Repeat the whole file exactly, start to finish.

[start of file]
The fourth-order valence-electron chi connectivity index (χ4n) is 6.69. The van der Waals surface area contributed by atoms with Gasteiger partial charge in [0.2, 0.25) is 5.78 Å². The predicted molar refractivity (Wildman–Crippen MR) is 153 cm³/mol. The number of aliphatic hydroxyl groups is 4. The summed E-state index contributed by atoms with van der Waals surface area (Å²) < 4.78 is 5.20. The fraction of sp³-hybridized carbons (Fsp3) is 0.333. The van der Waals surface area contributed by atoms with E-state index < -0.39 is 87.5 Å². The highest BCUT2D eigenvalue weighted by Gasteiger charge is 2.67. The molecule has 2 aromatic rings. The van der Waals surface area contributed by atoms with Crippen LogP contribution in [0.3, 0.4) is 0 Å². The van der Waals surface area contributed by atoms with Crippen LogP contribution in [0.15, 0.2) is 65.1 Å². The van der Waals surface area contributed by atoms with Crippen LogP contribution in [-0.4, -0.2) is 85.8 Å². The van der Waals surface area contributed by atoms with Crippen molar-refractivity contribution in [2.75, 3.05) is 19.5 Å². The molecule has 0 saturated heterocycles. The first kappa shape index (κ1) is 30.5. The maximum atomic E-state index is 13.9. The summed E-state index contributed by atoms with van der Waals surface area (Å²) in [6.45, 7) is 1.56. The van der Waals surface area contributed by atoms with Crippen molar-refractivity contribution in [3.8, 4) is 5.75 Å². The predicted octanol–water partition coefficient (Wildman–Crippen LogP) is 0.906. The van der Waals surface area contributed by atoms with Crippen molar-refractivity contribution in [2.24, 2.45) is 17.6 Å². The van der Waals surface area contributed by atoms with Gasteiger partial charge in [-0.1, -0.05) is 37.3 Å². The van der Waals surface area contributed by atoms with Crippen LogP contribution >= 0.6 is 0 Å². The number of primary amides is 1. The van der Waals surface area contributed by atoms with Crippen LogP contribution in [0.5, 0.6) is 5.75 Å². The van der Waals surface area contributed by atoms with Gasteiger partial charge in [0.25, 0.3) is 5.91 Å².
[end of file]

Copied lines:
The fourth-order valence-electron chi connectivity index (χ4n) is 6.69. The van der Waals surface area contributed by atoms with Gasteiger partial charge in [0.2, 0.25) is 5.78 Å². The predicted molar refractivity (Wildman–Crippen MR) is 153 cm³/mol. The number of aliphatic hydroxyl groups is 4. The summed E-state index contributed by atoms with van der Waals surface area (Å²) < 4.78 is 5.20. The fraction of sp³-hybridized carbons (Fsp3) is 0.333. The van der Waals surface area contributed by atoms with E-state index < -0.39 is 87.5 Å². The highest BCUT2D eigenvalue weighted by Gasteiger charge is 2.67. The molecule has 2 aromatic rings. The van der Waals surface area contributed by atoms with Crippen LogP contribution in [0.3, 0.4) is 0 Å². The van der Waals surface area contributed by atoms with Crippen LogP contribution in [0.15, 0.2) is 65.1 Å². The van der Waals surface area contributed by atoms with Crippen LogP contribution in [-0.4, -0.2) is 85.8 Å². The van der Waals surface area contributed by atoms with Crippen molar-refractivity contribution in [2.75, 3.05) is 19.5 Å². The molecule has 0 saturated heterocycles. The first kappa shape index (κ1) is 30.5. The maximum atomic E-state index is 13.9. The summed E-state index contributed by atoms with van der Waals surface area (Å²) in [6.45, 7) is 1.56. The van der Waals surface area contributed by atoms with Crippen molar-refractivity contribution in [3.8, 4) is 5.75 Å². The predicted octanol–water partition coefficient (Wildman–Crippen LogP) is 0.906. The van der Waals surface area contributed by atoms with Crippen molar-refractivity contribution in [2.24, 2.45) is 17.6 Å². The van der Waals surface area contributed by atoms with Gasteiger partial charge in [-0.1, -0.05) is 37.3 Å². The van der Waals surface area contributed by atoms with Crippen LogP contribution >= 0.6 is 0 Å². The number of primary amides is 1. The van der Waals surface area contributed by atoms with Crippen LogP contribution in [0.5, 0.6) is 5.75 Å². The van der Waals surface area contributed by atoms with Gasteiger partial charge in [0.25, 0.3) is 5.91 Å².